To maximize your climb, try to go down on the other side to enjoy the best of both worlds. You can also buy some flowers and caged birds that you have to set free. This is a tradition for Laotian people which you can experience there.
The path going up is a total of 355 steps. You can also expect to see Wat Tham Phousi Shrine and the golden Wat Chomsi
Where the two rivers join.
Nam Khan River is another one which passes through Luang Prabang. Compared to the Mekong River, Nam Khan River is a gentler one.
It is characterized by the peaceful, calm, and spiritual atmosphere it gives. So if you want to just reflect and have a quiet time, Nam Khan River could be a good place for that. Since the river is calm, it is also ideal for kayaking.
As you kayak along the river, you can view the local life of people there. The view here is also breath taking and id definitely worth a visit.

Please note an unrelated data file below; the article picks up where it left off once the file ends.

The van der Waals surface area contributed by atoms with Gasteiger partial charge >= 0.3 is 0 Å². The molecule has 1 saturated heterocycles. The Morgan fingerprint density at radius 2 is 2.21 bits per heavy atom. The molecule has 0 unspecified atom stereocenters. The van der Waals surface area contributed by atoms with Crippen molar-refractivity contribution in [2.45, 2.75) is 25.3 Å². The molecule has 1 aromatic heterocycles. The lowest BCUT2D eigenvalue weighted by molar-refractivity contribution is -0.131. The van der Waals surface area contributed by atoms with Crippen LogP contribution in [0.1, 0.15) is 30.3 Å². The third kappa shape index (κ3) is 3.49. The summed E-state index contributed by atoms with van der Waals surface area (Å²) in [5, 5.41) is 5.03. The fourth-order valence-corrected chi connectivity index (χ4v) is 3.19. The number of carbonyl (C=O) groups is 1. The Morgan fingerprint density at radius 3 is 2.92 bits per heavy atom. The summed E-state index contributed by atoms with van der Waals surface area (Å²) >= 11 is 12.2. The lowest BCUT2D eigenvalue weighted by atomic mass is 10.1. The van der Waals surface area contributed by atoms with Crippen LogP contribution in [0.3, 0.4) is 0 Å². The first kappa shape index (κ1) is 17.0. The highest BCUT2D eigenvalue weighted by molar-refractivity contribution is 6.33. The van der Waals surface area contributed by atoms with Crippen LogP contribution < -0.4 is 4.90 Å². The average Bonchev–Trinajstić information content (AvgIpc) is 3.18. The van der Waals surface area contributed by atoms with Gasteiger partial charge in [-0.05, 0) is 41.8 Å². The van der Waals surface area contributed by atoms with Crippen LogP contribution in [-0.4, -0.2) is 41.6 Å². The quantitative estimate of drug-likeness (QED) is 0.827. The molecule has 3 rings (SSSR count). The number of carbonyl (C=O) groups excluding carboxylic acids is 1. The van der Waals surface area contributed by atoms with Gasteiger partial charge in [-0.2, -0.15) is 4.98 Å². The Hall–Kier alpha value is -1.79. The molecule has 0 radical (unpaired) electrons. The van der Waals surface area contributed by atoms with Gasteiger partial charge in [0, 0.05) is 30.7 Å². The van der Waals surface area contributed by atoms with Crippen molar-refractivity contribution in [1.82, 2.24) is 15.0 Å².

The rainforest of Luang Prabang will surround you as you explore this river. You will also get to see some animals along the way which could be really wonderful and humbling.
This majestic river passes through several countries namely China, Myanmar, Laos, Thailand, Cambodia, and Vietnam.
This is why the Mekong River Commission was built. The Mekong is a dazzling stretch of 4,350 km which makes it the 12th longest river in the world (7th longest in Asia) and the 10th largest in the world. It is characterized by strong rapids and a plethora of waterfalls which is why it is not that ideal for navigation or transportation. Nevertheless, it still remains as one of the major routes used for trade among the members of the commission.
Since it passes through different regions, the Mekong has varying characteristics and features from climate to topography. It has an abundance of natural resources which are also managed by the commission.
The Mekong is also considered as one of the largest inland fisheries in the world.
Luang Prabang Wats
There are over a hundred monasteries in the region, these are some of the major ones.
Wat Pak Khan
Luang Prabang Wats
You will find this small but interesting temple along Sakarine Road. It still remains as a home to monks today who you can approach and befriend.